May 19, 2017 — Late yesterday afternoon, data services provider Authenticom filed a motion in its antitrust lawsuit against Reynolds and Reynolds and CDK Global, seeking a preliminary injunction. TBR wrote about the pending request last week.
The lawsuit alleges the dealer management system providers conspired in 2015 to force Authenticom and other data integration competitors out of business.
The motion asks the court to temporarily prohibit Reynolds and Reynolds and CDK from “blocking or disabling Authenticom’s access to dealer data and from enforcing their exclusive dealing provisions imposed on dealers and vendors in order to block Authenticom,” while the case works is being tried.
Citing the “imminent collapse” of its business, Authenticom also is asking for an expedited process over the next month with an evidentiary hearing on the preliminary injunction no later than June 22.
Also included in the filings this yesterday, were statements from three expert witnesses and five statements from dealers and other vendors impacted by the actions of Reynolds and CDK.
Statements from two of the expert witnesses have been redacted. But a third statement reveals Authenticom has a big time data security expert in its corner.
Peter Swire is one of the country’s foremost experts in data security. The NancyJ. & Lawrence P. Huang Professor at the Scheller College of Business and Georgia Institute of Technology has served two stints at the White House over the last 18 years while writing four books and numerous articles on the subject of data security.
The preliminary injunction ruling will be important because, if Authenticom is successful, first it will likely be able to continue on as a viable business. And, second, it may cause other vendors and/or dealers to also seek legal recourse.
Reynolds and Reynolds Statement
Reynolds and CDK have yet to file their responses to Authenticom’s lawsuit, or to the lawsuit filed by the Motor Vehicle Software Corporation (MVSC) in California in February. (MVSC filed an amended complaint earlier this month to reflect an agreement Reynolds and CDK signed in 2015 which both lawsuits argue provides clear evidence of collusion).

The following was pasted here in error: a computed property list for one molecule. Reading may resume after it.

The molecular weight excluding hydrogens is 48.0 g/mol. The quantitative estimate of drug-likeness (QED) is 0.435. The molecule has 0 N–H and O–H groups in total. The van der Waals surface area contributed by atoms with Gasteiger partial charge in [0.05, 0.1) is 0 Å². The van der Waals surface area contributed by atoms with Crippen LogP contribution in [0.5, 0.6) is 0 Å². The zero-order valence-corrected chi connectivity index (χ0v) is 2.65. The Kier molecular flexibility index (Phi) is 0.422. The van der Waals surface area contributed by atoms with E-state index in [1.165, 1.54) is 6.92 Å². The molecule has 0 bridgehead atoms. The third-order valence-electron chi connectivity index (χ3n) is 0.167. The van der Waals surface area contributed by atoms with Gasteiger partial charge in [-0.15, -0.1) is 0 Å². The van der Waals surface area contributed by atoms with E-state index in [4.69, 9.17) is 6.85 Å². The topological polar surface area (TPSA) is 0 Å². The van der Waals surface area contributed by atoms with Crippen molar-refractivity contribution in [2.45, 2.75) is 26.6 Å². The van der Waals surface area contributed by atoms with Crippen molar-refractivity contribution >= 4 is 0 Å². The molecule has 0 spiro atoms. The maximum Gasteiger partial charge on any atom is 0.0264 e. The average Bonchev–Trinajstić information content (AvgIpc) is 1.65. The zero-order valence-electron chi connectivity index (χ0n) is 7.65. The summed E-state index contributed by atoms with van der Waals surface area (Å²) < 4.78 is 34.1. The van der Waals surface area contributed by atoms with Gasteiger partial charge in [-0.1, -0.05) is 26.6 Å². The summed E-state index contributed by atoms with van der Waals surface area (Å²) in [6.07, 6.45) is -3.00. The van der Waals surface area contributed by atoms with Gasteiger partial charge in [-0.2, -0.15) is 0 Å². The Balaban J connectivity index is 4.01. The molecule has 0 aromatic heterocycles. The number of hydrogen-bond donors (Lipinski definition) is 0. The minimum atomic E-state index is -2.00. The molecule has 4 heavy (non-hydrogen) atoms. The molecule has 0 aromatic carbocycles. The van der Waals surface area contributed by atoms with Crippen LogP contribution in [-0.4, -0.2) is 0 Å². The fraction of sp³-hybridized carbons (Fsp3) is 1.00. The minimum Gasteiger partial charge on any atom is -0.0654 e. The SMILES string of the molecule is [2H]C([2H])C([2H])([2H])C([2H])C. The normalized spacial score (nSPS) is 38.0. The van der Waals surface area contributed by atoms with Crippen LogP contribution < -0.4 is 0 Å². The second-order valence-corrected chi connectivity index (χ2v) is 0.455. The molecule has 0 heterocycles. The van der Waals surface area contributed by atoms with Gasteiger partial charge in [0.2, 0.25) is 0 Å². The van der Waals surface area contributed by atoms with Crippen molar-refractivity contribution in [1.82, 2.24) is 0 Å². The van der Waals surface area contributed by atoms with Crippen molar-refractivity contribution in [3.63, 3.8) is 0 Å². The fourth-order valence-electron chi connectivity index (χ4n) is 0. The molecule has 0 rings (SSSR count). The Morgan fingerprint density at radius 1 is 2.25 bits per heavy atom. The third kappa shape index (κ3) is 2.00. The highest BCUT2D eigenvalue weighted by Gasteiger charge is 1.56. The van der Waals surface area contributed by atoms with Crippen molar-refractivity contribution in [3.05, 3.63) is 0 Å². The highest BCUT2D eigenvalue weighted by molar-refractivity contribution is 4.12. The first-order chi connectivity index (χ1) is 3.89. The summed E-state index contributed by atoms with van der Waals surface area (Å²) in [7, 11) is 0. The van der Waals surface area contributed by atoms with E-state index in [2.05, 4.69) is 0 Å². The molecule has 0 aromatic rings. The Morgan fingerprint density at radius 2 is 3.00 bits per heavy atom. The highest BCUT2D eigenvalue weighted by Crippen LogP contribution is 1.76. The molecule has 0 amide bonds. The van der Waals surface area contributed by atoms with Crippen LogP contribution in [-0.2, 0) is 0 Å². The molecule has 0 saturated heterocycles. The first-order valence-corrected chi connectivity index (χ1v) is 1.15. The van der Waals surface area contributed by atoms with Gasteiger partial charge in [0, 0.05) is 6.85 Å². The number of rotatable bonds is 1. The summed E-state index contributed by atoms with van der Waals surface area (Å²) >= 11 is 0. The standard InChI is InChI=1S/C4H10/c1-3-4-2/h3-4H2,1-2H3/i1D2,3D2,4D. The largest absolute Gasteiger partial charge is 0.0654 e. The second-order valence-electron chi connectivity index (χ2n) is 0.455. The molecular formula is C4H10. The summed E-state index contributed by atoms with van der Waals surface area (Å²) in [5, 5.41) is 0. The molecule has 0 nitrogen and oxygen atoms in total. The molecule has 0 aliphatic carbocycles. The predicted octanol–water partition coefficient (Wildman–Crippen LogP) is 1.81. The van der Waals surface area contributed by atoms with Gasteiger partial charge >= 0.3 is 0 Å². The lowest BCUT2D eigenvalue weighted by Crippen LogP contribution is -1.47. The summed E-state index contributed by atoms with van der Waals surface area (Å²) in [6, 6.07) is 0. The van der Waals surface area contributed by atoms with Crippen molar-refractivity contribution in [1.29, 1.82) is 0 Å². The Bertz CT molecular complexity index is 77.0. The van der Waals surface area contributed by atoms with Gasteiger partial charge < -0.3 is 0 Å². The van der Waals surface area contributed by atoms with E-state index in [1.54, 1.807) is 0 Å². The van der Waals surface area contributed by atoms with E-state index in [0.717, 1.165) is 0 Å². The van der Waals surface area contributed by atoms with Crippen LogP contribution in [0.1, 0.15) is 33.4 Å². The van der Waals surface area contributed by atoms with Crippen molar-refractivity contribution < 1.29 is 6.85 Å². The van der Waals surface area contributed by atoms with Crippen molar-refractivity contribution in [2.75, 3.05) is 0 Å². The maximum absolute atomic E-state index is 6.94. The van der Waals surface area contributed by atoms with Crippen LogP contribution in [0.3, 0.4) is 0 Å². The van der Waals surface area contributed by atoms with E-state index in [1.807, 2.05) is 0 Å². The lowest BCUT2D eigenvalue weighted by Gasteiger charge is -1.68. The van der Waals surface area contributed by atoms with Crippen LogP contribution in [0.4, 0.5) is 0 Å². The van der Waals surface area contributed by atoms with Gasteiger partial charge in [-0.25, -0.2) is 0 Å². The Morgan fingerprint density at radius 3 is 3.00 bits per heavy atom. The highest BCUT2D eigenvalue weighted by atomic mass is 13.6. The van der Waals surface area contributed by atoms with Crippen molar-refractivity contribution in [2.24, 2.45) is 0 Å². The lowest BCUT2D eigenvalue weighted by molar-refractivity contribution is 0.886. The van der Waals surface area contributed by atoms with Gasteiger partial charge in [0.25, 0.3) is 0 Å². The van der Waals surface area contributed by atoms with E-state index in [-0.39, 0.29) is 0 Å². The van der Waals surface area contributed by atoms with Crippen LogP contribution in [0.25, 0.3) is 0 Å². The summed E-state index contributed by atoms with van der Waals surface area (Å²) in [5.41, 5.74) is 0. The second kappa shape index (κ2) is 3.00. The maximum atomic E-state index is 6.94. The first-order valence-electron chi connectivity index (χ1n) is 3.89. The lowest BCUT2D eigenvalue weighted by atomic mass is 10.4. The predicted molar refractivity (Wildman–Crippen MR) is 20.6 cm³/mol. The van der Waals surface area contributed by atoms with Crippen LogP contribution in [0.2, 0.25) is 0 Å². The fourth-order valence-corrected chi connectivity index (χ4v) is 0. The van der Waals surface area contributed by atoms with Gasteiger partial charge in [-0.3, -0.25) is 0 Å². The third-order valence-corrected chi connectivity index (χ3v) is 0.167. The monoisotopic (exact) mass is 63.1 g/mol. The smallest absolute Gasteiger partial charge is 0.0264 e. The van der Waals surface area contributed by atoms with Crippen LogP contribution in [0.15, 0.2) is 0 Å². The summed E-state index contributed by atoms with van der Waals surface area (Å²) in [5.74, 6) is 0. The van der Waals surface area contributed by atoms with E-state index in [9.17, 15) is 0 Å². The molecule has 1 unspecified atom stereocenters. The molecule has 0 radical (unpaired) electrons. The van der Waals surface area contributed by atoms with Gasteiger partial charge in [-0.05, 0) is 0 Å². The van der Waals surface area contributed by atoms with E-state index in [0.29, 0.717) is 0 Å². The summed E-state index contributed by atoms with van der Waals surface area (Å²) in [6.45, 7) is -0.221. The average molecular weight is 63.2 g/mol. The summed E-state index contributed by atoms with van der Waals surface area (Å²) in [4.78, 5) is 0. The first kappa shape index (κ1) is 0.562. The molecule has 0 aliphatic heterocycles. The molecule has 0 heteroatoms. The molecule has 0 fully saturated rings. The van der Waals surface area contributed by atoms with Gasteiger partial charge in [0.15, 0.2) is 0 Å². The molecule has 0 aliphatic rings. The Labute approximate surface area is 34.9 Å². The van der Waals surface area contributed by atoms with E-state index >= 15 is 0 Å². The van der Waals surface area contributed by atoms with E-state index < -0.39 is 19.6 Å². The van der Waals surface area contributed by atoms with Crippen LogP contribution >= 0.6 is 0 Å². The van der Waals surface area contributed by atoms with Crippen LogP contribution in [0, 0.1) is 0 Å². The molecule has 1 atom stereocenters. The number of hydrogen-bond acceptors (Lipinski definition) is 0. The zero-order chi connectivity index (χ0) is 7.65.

But Reynolds and Reynolds did come out swinging several days ago responding to Authenticom’s allegations. Amd it’s clear the company views Authenticom as being a “hostile” integrator.
While Reynolds declined to comment on the specifics of the pending litigation, Communications Director Tom Schwartz emailed a statement saying, “In our view, Authenticom’s recent lawsuit is without merit and an obvious effort to shift responsibility for Authenticom’s long-running attempts at unlawful access to the Reynolds DMS.”
The statement also outlined several Reynolds principles which may provide a sort of roadmap for how it plans to defend against the allegations:
First, Reynolds will continue to vigorously defend its Reynolds Certified Interface (RCI) program against attempts by a third party to circumvent Reynolds policies or to gain unfettered, direct access to a Reynolds Dealer Management System (“DMS”).
Second, Reynolds Certified Interfaces do not provide direct access to the DMS by outside parties.
o The RCI program provides a one-to-one relationship that’s secure, protected, and verified from the DMS.
o As a result, Reynolds is the market leader with its policies around system operational integrity and data security for third-party vendors exchanging data with a Reynolds DMS.
Third, Authenticom has consistently tried to thwart Reynolds DMS security safeguards, and Reynolds is dedicated to continue building and maintaining first-in-class DMS safeguards.
Fourth, we take seriously our shared commitment and responsibility with dealers to protect the data in the Reynolds DMS – customer data, dealership business data, and Reynolds’ intellectual property resident in the system.
o We will continue to protect it from unauthorized, direct access and hostile actions from third parties.
Finally, the RCI program and its associated integration is open to third-party application providers that meet the RCI program’s operating standards and safeguards.
o Those standards and safeguards include, for example:
- The third party will identify for the dealership how the data is to be used, by whom, and that the data will not then be sent on to other destinations or service providers.
- The third party also will allow for the ongoing electronic monitoring of the data exchange to verify who accessed the data, when, and the data fields extracted.
o Data brokers and hostile data integrators (such as Authenticom) are not able to meet those standards.
To read the lawsuit, click Authenticom_Antitrust_Rey_CDK.
For more TBR analysis of the data access controversy: